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Israel Deports Eight More to Lebanon; Two Soldiers Found Guilty of Abuses

Israel deported eight more West Bank Palestinians to southern Lebanon Tuesday, charging they were involved in “planning and implementation of violent disturbances in Judea and Samaria in the past few months.”

The deportees had all waived their right to appeal, which they considered hopeless in light of the Supreme Court’s recent ruling that deportations were legal. Israel deported eight other Palestinians from the West Bank and Gaza Strip on April 11.

Those ousted Tuesday included six from Beita village, near Nablus in the West Bank, the scene of a clash on April 6 between teen-age Jewish hikers and local villagers. Two Palestinians and a 15-year-old Israeli girl, Tirza Porat, were killed in that incident.

The Palestinians were shot by an adult Jewish settler escorting the hikers. Romam Aldubi. An autopsy and subsequent investigation by the Israel Defense Force determined that Porat also was killed, accidentally, by Aldubi’s M-16 rifle. Nevertheless, the IDF demolished 14 homes in Beita in reprisal, until ordered to halt by the Supreme Court on April 10.

In Geneva, a spokesman for the International Committee of the Red Cross reported Tuesday that the eight latest Palestinians expelled are camping outside the ICRC offices in the Lebanese town of Ksara. He said the ICRC has increased its delegation to the Israeli-administered territories to 36. The organization will expand its budget to pay for new ambulances and other humanitarian needs, the spokesman said.

BEATING AND KICKING

A military court in Jaffa, meanwhile, gave suspended prison sentences Tuesday to two IDF soldiers found guilty of beating and kicking handcuffed Palestinian youths at a prison camp near Nablus last month. The incident came to light because it was filmed by a CBS camera crew.

Cpl. Yehuda Anjel received a three-month suspended sentence and his commanding officer, Capt. Yossi Haddad, was sentenced to two months, also suspended. A senior IDF officer who testified on their behalf claimed beatings were necessary because soldiers were constrained from using more lethal force to quell rioting.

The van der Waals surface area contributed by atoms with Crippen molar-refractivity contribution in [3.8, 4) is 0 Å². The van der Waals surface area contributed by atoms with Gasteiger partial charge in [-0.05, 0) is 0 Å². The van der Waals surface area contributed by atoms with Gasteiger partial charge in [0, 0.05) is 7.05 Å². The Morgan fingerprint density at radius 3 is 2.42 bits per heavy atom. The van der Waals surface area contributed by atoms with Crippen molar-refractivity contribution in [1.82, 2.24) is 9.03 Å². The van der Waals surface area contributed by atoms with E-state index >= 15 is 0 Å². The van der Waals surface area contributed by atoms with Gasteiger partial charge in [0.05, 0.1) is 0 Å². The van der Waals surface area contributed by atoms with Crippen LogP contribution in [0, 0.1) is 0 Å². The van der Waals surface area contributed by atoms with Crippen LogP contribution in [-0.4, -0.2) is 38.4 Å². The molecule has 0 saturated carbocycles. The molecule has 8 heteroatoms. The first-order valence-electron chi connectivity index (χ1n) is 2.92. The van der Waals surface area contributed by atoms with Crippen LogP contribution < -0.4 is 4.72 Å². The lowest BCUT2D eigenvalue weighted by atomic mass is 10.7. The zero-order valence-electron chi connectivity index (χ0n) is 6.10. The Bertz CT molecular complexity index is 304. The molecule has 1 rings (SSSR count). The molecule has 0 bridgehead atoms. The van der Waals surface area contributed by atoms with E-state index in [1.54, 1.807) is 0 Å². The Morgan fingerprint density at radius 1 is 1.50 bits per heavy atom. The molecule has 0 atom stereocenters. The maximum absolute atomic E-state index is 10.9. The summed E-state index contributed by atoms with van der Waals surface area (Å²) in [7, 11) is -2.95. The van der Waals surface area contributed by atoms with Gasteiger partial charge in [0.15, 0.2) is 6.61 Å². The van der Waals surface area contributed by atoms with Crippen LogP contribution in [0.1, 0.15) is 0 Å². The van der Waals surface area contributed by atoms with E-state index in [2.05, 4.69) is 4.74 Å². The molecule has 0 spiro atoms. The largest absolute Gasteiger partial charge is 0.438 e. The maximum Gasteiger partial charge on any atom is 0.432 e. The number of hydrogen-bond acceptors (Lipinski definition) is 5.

The West Bank and Gaza Strip were quiet Tuesday after the bloodiest weekend since the Palestinian uprising began more than four months ago. Details were sketchy because of a media ban in effect in much of the territories.

But as many as 15 Palestinians were reported killed and scores wounded last weekend in widespread protests against the assassination Saturday of Khalil al-Wazir, the Palestine Liberation Organization’s No. 2 man, at his home in Tunis.

The Palestinians are convinced the killing was the work of Israel’s secret service, Mossad, and many Israelis openly share that view. Gen. Amram Mitzna, commander of the central region, which includes the West Bank, told senior officers Tuesday that the uprising has its ebbs and flows.

The trend now is escalation, he said, adding, “I have no doubt that the name of the game is alertness and patience.”

Nablus, the largest Arab city in the West Bank, remains under a curfew imposed Saturday. Its Israeli-appointed mayor, Hafez Toukan, announced Monday he plans to resign. Curfews are also in effect at 15 refugee camps in the West Bank, at six in the Gaza Strip, as well as in the Gaza Strip town of Abasan.

The Palestinians are on a general strike in both territories. But while shops, schools and businesses remained closed Tuesday, most Arab day laborers employed in Israel reported for work.

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